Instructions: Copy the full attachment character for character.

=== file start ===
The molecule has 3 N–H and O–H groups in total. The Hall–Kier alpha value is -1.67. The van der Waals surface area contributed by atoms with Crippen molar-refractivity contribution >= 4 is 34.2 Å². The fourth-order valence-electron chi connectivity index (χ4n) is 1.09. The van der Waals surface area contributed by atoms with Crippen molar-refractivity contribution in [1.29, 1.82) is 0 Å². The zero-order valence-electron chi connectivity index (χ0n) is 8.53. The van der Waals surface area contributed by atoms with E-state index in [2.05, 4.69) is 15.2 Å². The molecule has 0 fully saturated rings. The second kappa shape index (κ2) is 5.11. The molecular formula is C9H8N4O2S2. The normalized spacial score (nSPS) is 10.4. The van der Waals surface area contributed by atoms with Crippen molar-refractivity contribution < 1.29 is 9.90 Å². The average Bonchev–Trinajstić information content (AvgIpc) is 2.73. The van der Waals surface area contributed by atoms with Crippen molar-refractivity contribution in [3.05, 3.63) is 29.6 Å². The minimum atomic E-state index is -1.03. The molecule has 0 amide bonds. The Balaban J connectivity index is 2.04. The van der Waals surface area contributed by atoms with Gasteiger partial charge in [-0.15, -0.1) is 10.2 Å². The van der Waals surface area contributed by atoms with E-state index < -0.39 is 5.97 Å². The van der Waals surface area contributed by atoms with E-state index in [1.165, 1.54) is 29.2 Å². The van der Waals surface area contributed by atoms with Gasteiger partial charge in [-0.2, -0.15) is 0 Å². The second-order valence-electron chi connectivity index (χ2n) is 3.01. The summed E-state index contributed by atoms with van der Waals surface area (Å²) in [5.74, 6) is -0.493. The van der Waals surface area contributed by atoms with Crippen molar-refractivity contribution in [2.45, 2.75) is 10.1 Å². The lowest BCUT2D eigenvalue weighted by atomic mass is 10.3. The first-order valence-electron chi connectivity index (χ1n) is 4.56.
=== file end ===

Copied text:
The molecule has 3 N–H and O–H groups in total. The Hall–Kier alpha value is -1.67. The van der Waals surface area contributed by atoms with Crippen molar-refractivity contribution >= 4 is 34.2 Å². The fourth-order valence-electron chi connectivity index (χ4n) is 1.09. The van der Waals surface area contributed by atoms with Crippen molar-refractivity contribution in [1.29, 1.82) is 0 Å². The zero-order valence-electron chi connectivity index (χ0n) is 8.53. The van der Waals surface area contributed by atoms with E-state index in [2.05, 4.69) is 15.2 Å². The molecule has 0 fully saturated rings. The second kappa shape index (κ2) is 5.11. The molecular formula is C9H8N4O2S2. The normalized spacial score (nSPS) is 10.4. The van der Waals surface area contributed by atoms with Crippen molar-refractivity contribution < 1.29 is 9.90 Å². The average Bonchev–Trinajstić information content (AvgIpc) is 2.73. The van der Waals surface area contributed by atoms with Crippen molar-refractivity contribution in [3.05, 3.63) is 29.6 Å². The minimum atomic E-state index is -1.03. The molecule has 0 amide bonds. The Balaban J connectivity index is 2.04. The van der Waals surface area contributed by atoms with Gasteiger partial charge in [-0.15, -0.1) is 10.2 Å². The van der Waals surface area contributed by atoms with E-state index < -0.39 is 5.97 Å². The van der Waals surface area contributed by atoms with E-state index in [1.165, 1.54) is 29.2 Å². The van der Waals surface area contributed by atoms with Gasteiger partial charge in [-0.2, -0.15) is 0 Å². The second-order valence-electron chi connectivity index (χ2n) is 3.01. The summed E-state index contributed by atoms with van der Waals surface area (Å²) in [5.74, 6) is -0.493. The van der Waals surface area contributed by atoms with Crippen molar-refractivity contribution in [2.45, 2.75) is 10.1 Å². The lowest BCUT2D eigenvalue weighted by atomic mass is 10.3. The first-order valence-electron chi connectivity index (χ1n) is 4.56.